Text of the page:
I had an oven that is a little finicky, so I began using one of those Pampered Chef baking stones a number of years ago...I tell ya-between the wraps and the stone, my white and yellow cakes come out looking almost white on the edges! icon_biggrin.gifthumbs_up.gif Love it, love it!!!

Hey- those photos are great!! perhaps I can share them with my decorating students?

staceyboots Posted 10 Aug 2008 , 4:04pm
post #23 of 27
Quote:
Originally Posted by cakedout

Hey- those photos are great!! perhaps I can share them with my decorating students?





Sure!! icon_biggrin.gificon_biggrin.gif

PatrysV Posted 11 Aug 2008 , 7:13am
post #24 of 27

icon_biggrin.gificon_biggrin.gificon_biggrin.gifthumbs_up.gif
I'm so glad to see that everybody else is just as impressed with this, as me!!

I also bake more cakes with the same batter, because you don't lose so much cake in trying to level. I would say in the end I get a cake twice the height it would be without using the towels, and almost no cutt-offs!

thumbs_up.gifthumbs_up.gif

kello Posted 13 Aug 2008 , 2:47am
post #25 of 27

O.K. I tried ithe wet towel tonight and it was a disaster!!?? My cakes cracked right across. They did rise nicely, then the next time I checked, they were cracked...and deeply too! They were still gooey inside and still had a ways to go. I baked them at 325.....should I have baked them at 350 instead? Please tell me what I did wrong....I have to make new cakes now....I guess I will be up late!!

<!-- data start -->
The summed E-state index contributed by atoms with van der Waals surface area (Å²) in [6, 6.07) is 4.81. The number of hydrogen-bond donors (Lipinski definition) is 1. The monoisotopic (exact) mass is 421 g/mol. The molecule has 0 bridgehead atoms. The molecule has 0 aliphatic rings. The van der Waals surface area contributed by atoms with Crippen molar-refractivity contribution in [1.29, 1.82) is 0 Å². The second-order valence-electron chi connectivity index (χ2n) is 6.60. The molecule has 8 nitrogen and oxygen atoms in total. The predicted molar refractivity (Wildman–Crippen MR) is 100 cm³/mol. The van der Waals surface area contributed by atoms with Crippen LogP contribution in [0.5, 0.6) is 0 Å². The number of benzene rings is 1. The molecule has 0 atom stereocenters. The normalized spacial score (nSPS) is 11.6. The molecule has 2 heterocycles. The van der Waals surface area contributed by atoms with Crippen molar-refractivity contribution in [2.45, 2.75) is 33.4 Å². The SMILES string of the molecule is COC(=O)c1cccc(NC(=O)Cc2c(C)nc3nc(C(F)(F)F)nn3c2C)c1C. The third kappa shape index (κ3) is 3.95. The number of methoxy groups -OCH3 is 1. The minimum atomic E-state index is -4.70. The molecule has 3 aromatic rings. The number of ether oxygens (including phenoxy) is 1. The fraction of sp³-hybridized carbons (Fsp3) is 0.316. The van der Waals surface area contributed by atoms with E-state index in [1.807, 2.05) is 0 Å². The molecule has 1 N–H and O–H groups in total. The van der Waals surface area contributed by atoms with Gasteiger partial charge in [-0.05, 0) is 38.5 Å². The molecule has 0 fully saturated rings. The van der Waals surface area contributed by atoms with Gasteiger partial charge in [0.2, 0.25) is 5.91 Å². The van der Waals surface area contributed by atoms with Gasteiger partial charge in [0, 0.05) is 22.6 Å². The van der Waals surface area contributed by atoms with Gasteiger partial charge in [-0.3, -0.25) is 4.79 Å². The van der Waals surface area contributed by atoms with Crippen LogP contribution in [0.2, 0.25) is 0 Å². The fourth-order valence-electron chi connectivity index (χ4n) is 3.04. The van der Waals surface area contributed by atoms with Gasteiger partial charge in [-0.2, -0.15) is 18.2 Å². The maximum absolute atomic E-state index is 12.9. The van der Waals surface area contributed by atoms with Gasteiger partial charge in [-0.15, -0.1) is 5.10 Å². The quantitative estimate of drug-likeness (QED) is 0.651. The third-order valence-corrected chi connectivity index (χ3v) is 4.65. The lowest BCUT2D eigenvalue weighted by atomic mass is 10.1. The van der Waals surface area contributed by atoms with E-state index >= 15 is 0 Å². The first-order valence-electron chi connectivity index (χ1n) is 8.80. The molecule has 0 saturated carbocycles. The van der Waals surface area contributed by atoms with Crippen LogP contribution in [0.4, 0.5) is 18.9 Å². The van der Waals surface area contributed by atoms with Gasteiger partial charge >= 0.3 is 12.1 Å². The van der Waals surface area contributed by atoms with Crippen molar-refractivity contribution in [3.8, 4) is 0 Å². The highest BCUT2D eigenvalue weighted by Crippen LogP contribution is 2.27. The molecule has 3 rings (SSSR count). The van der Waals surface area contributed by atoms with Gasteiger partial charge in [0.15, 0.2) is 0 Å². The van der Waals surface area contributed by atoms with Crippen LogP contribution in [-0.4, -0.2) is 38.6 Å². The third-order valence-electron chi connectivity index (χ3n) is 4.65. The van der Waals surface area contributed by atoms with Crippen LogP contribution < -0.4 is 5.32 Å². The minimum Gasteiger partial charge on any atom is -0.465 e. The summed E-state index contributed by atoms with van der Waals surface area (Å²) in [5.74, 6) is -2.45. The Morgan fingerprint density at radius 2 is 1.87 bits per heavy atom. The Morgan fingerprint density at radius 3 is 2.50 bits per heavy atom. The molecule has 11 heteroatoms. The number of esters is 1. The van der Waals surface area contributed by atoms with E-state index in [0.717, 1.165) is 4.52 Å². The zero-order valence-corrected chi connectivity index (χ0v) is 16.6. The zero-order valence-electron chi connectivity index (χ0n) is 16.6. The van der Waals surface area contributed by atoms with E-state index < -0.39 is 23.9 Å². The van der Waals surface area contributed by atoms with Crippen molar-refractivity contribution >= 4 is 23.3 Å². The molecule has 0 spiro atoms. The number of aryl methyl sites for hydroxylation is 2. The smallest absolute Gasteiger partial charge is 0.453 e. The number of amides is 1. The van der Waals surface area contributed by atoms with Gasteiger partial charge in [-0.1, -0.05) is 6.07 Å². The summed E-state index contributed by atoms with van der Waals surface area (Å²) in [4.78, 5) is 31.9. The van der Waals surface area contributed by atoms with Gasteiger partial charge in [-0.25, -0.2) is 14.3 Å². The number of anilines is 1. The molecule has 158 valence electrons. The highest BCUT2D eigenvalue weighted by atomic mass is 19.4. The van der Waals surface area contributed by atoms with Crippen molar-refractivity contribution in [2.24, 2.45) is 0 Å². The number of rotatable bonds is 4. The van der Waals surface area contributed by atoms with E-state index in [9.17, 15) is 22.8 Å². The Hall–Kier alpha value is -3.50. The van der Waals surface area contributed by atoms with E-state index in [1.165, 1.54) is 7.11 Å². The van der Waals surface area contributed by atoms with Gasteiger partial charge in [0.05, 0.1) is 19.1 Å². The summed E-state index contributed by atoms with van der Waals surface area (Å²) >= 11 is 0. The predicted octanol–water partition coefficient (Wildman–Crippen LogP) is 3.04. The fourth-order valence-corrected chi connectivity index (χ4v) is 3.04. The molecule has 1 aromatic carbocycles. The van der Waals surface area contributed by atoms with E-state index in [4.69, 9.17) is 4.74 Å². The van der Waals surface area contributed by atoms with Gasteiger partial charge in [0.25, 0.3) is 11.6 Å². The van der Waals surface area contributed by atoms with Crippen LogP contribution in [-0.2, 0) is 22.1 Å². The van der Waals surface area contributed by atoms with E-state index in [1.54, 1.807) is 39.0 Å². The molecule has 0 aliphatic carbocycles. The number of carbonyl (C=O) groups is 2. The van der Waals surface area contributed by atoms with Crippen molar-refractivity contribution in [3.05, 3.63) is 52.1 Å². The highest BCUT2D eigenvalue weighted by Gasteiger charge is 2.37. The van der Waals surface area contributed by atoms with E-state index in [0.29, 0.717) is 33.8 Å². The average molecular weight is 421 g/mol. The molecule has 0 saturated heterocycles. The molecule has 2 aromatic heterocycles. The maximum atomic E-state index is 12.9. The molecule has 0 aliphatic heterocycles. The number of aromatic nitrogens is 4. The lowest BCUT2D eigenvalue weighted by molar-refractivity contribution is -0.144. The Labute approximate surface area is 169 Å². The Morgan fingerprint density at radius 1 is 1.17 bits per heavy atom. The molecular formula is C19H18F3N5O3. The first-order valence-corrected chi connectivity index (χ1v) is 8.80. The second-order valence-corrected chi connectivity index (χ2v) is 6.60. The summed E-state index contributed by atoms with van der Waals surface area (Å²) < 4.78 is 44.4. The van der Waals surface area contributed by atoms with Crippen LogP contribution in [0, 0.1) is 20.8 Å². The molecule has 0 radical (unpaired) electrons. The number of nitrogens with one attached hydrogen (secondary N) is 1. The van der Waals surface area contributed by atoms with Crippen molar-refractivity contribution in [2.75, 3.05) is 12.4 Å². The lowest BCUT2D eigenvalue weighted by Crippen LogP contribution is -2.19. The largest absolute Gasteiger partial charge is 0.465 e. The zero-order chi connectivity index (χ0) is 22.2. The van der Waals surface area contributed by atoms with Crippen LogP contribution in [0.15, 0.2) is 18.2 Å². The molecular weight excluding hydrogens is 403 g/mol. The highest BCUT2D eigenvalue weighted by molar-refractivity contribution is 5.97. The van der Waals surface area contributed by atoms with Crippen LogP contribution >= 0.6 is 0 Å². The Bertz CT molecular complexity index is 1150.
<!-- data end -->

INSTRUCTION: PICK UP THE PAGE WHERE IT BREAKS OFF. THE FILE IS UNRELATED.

margaretb Posted 13 Aug 2008 , 2:49am
post #26 of 27
Quote:
Originally Posted by cakedout

I had an oven that is a little finicky, so I began using one of those Pampered Chef baking stones a number of years ago





How do you use the stone? Do you just put the pan on it? Do you let it preheat?

PatrysV Posted 13 Aug 2008 , 7:03am
post #27 of 27
Quote:
Originally Posted by kello

O.K. I tried ithe wet towel tonight and it was a disaster!!?? My cakes cracked right across. They did rise nicely, then the next time I checked, they were cracked...and deeply too! They were still gooey inside and still had a ways to go. I baked them at 325.....should I have baked them at 350 instead? Please tell me what I did wrong....I have to make new cakes now....I guess I will be up late!!




icon_surprised.gif I bake mine at 350 and they do bake about 15 min longer- didn't have a cake crack yet?! icon_confused.gif Did a sheetcake last night and it came out perfect with nice and moist edges below as well.